BUFFALO, NY - If you were playing the word association game, the immediate response to hearing Chilean Rose Tarantula would be 'nope.' According to a statisticbrain.com survey, 30% of the U.S. population are afraid of spiders - seems low.

But the eight-legged mongers, specifically venomous arachnids, serve a large role in the researching of new medical treatments.

“The venom produced by herself, and her species, are what we were working with,” said Distinguished Professor of Physiology and Biophysics Dr. Fred Sachs.

Sachs has been working with spider venom in his research since the mid-1980's. His research in cell mechanics led him to developing a treatment for cardiac arrhythmias.

“We discovered that cells have sensors, string sensors," said Dr. Sachs, "We discovered it by accident in skeletal muscle of a chicken.”

The question raised by Dr. Sachs and his team was 'why do cells have this mechanical sensor?' To find out the group needed to develop a drug that would keep this cell sensor on all the time, or off all the time then observe how a mouse would react.

This is where the spider venom comes into play.

“Some animal must have invented a venom that paralyzed its prey and screw up its muscular coordination,” Sachs said.

The Chilean Rose Tarantula was that animal, thus the name Rosie. This is actually the second Rosie, the first died of natural cause after forty years….yes they live that long.

The researchers at UB determined a protein in the spider venom could trigger the cells muscle sensor and in turn be synthesized into a drug treatment.

But drug companies at the time, at this point the mid-1990's, weren’t interested in such a therapy for cardiac arrhythmias, Dr. Sachs then focused his attention on Muscular Dystrophy.

Approximately 1 in every 3,500 boys are born with the genetic disease and the life expectancy ranges from late teens to late twenties. Currently, there is no cure for Muscular Dystrophy, only treatment, and those treatments only benefit about ten percent of those living with the disease. Being a degenerative disease, quality of life for those living with MD deteriorates with each passing year.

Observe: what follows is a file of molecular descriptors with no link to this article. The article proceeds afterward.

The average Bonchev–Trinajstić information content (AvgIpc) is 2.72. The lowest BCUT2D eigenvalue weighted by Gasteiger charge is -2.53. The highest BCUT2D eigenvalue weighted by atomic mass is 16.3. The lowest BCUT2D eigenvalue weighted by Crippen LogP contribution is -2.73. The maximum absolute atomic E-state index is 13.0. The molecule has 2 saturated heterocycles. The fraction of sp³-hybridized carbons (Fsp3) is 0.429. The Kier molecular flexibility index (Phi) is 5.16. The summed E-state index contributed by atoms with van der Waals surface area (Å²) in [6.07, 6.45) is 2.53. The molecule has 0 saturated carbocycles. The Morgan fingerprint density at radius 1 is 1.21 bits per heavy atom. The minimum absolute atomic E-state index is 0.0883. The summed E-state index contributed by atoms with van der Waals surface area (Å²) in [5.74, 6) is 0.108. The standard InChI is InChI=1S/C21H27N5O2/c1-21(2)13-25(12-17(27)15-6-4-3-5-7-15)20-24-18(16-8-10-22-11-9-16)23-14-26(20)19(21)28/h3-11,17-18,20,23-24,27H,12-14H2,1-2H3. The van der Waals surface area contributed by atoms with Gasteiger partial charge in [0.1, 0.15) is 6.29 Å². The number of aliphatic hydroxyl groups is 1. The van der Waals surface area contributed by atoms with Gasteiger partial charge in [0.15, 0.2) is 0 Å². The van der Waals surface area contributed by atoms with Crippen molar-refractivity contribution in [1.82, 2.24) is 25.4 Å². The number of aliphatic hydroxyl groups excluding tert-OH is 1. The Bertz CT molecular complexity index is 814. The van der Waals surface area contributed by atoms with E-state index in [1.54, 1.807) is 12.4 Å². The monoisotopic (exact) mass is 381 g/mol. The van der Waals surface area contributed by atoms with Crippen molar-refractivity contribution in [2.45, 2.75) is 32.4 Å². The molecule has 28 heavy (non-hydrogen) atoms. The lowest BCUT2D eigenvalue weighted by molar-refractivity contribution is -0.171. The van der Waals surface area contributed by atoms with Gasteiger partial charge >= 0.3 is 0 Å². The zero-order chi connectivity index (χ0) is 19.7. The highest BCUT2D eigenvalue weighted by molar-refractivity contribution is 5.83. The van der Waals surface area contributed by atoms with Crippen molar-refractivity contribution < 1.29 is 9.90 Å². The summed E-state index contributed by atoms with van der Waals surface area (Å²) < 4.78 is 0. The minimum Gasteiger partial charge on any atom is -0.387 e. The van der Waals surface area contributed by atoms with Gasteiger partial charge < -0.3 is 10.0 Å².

These grim stats and the disease hitting close to home were a reason why a local investor partnered with Dr. Sachs to further develop the synthesized spider venom treatment.

“My Grandson, who is now nine, was diagnosed with MD at fourteen months," said Jeffery Harvey, "They noticed he wasn’t rolling over or crawling so they brought him in for a DNA test.”

Harvey and Dr. Sachs formed Tonus Therapeutics in 2009. The team, including other researchers from UB, oversee the development of the drug, called AT-300. The drug combats the symptom of Muscular Dystrophy at the core genetic level, whereas current Steroid therapies only battle the disease from a single genetic variant and there are nearly fifty genetic variations of MD. AT-300 doesn’t have the side effects current Steroids do.

“He gets tired easily, he falls down because he doesn’t have the core muscle strength you and I do,” said Harvey.

Based on their scientific data in pre-clinical trials, there was a forty percent increase in mobility and other effects the disease has on the body. In all, the team hopes their synthesized spider venom will buy those suffering from MD, just a little more time until a full cure can be developed.

“Our hope is it will prolong their life, give them more years of walking and enjoy life a little bit longs," Harvey said.

Tonus Therapeutics has licensed AT-300 to Massachusetts-based pharmaceutical company Akashi Therapeutics. Akashi plans to submit the drug to the FDA for additional trials. In a statement to WGRZ, Akashi CEO Marc Blaustein explained what's next in the drug testing protocol:

We will need to do a series of what are called IND-enabling studies prior to a first human clinical trial. IND stands for Investigational New Drug Application. FDA must approve a company’s IND Application before clinical studies can proceed. These IND-enabling studies consist of safety/toxicity studies and product manufacturing and related studies. They are designed to ensure safety and quality of the product before entering any human clinical trial. We may also do additional studies in mice or other model systems to help inform the design of future clinical trials.

Blaustein said safety and toxicity studies could take 12-24 months, and then clinical trials in humans could begin.